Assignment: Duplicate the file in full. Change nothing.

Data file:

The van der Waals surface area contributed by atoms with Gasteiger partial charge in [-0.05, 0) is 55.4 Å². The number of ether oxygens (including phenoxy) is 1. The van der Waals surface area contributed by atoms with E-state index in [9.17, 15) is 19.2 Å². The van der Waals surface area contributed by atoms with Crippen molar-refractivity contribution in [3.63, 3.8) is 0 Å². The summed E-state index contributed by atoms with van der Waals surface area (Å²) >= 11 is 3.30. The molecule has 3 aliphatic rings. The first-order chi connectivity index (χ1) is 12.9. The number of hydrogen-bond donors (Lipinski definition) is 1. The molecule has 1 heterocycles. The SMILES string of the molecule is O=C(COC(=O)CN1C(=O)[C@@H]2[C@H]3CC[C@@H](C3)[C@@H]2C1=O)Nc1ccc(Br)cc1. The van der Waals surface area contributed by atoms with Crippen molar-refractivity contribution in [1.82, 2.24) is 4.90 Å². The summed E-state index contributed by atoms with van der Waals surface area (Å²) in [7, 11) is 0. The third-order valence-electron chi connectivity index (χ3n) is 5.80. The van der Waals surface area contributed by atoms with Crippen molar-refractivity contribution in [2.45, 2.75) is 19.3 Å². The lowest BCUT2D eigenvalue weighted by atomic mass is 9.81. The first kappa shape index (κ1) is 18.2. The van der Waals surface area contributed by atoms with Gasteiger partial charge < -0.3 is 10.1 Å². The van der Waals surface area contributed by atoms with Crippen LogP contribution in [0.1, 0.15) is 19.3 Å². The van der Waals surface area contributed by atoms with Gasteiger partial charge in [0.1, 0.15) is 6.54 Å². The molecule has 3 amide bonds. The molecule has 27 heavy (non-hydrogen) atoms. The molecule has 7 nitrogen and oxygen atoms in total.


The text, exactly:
The van der Waals surface area contributed by atoms with Gasteiger partial charge in [-0.05, 0) is 55.4 Å². The number of ether oxygens (including phenoxy) is 1. The van der Waals surface area contributed by atoms with E-state index in [9.17, 15) is 19.2 Å². The van der Waals surface area contributed by atoms with Crippen molar-refractivity contribution in [3.63, 3.8) is 0 Å². The summed E-state index contributed by atoms with van der Waals surface area (Å²) >= 11 is 3.30. The molecule has 3 aliphatic rings. The first-order chi connectivity index (χ1) is 12.9. The number of hydrogen-bond donors (Lipinski definition) is 1. The molecule has 1 heterocycles. The SMILES string of the molecule is O=C(COC(=O)CN1C(=O)[C@@H]2[C@H]3CC[C@@H](C3)[C@@H]2C1=O)Nc1ccc(Br)cc1. The van der Waals surface area contributed by atoms with Crippen molar-refractivity contribution in [1.82, 2.24) is 4.90 Å². The summed E-state index contributed by atoms with van der Waals surface area (Å²) in [7, 11) is 0. The third-order valence-electron chi connectivity index (χ3n) is 5.80. The van der Waals surface area contributed by atoms with Crippen molar-refractivity contribution in [2.45, 2.75) is 19.3 Å². The lowest BCUT2D eigenvalue weighted by atomic mass is 9.81. The first kappa shape index (κ1) is 18.2. The van der Waals surface area contributed by atoms with Gasteiger partial charge < -0.3 is 10.1 Å². The van der Waals surface area contributed by atoms with Crippen LogP contribution in [0.1, 0.15) is 19.3 Å². The van der Waals surface area contributed by atoms with Gasteiger partial charge in [0.1, 0.15) is 6.54 Å². The molecule has 3 amide bonds. The molecule has 27 heavy (non-hydrogen) atoms. The molecule has 7 nitrogen and oxygen atoms in total.